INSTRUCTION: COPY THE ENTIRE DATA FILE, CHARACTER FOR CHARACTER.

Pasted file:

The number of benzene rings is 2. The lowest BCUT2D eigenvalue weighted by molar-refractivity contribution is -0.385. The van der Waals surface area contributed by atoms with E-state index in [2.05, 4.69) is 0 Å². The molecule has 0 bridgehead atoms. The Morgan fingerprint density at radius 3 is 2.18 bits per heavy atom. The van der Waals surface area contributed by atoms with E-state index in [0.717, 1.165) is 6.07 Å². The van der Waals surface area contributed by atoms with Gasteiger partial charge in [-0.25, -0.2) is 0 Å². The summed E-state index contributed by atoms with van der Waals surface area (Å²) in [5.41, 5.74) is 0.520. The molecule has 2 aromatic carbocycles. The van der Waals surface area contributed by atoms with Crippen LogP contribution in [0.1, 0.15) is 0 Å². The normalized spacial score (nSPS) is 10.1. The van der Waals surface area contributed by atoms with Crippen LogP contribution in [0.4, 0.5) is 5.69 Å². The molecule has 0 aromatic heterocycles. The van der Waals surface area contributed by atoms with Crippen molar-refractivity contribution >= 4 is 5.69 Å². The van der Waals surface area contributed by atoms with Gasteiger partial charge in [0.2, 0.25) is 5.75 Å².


The number of benzene rings is 2. The lowest BCUT2D eigenvalue weighted by molar-refractivity contribution is -0.385. The van der Waals surface area contributed by atoms with E-state index in [2.05, 4.69) is 0 Å². The molecule has 0 bridgehead atoms. The Morgan fingerprint density at radius 3 is 2.18 bits per heavy atom. The van der Waals surface area contributed by atoms with E-state index in [0.717, 1.165) is 6.07 Å². The van der Waals surface area contributed by atoms with Gasteiger partial charge in [-0.25, -0.2) is 0 Å². The summed E-state index contributed by atoms with van der Waals surface area (Å²) in [5.41, 5.74) is 0.520. The molecule has 2 aromatic carbocycles. The van der Waals surface area contributed by atoms with Crippen LogP contribution in [0.1, 0.15) is 0 Å². The normalized spacial score (nSPS) is 10.1. The van der Waals surface area contributed by atoms with Crippen LogP contribution in [0.4, 0.5) is 5.69 Å². The molecule has 0 aromatic heterocycles. The van der Waals surface area contributed by atoms with Crippen molar-refractivity contribution >= 4 is 5.69 Å². The van der Waals surface area contributed by atoms with Gasteiger partial charge in [0.2, 0.25) is 5.75 Å².